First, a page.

Samsung Electronics and LG Electronics

It is worth noting, that even though the embargo on Huawei has only affected US companies so far, South Korea, who has diplomatic relations with the U.S may also be dragged into the picture should matters escalate.

And as makers for Huawei’s OLED screens, Samsung and LG may also take a hit, albeit a minor one.

The ban on Huawei could just be the tip of a trade war iceberg and with recent seemingly escalating events, the drama on the trading floor could just be starting.

In fact, some of the companies that are involved in Huawei’s manufacturing process already had their stocks downgraded by analysts to prepare for the worst.

However, with solid knowledge, data and information, investors should not be running away in fear but to rejoice as this could be the start of a major financial crisis

which allows everyone to buy great stocks when they are massively undervalued due to the panic.

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Disclaimer: All facts and opinions presented are for educational purposes only. This is not a recommendation to buy or to sell. The author(s) involved in the writing of this piece do not have current vested interest of the company. Please consult a competent professional for expert financial, or other assistance or legal advice.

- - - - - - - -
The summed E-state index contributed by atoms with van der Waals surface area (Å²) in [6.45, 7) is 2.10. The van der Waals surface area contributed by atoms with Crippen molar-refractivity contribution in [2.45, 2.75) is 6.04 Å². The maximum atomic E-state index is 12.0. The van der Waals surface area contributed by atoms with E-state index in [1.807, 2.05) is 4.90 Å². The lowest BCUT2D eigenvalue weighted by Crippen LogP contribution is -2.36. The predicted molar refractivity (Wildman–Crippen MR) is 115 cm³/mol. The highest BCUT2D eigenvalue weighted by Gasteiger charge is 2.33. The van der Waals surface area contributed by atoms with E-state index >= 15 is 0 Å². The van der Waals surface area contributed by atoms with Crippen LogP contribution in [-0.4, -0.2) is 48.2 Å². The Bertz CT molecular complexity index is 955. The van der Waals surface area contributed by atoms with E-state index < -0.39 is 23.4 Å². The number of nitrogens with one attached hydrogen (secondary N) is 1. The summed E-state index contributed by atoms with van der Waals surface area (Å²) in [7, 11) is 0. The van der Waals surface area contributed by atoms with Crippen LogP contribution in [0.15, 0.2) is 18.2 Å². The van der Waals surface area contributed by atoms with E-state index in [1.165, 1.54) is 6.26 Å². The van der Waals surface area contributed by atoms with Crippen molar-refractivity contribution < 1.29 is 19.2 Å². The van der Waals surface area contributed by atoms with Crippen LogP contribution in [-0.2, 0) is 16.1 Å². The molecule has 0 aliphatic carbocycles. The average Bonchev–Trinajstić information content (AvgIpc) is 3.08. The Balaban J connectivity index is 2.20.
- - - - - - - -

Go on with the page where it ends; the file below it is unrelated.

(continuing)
Yen Hung Chua

Yen Hung Chua

I became an advocate of money management and value investing at the age of 27 for a simple reason. Money management, investing and MOST IMPORTANTLY, emotional stability – was never something that was taught in school. We end up a bunch of workers who are taught to only work for money but not the other way around, and to treat investing like a game of chance. And it was time to change that. Being with WealthPark, not only do I have the opportunity the spread the money-consciousness further and wider, but the platform on its own, is also wickedly useful for anyone who wants to invest in stocks.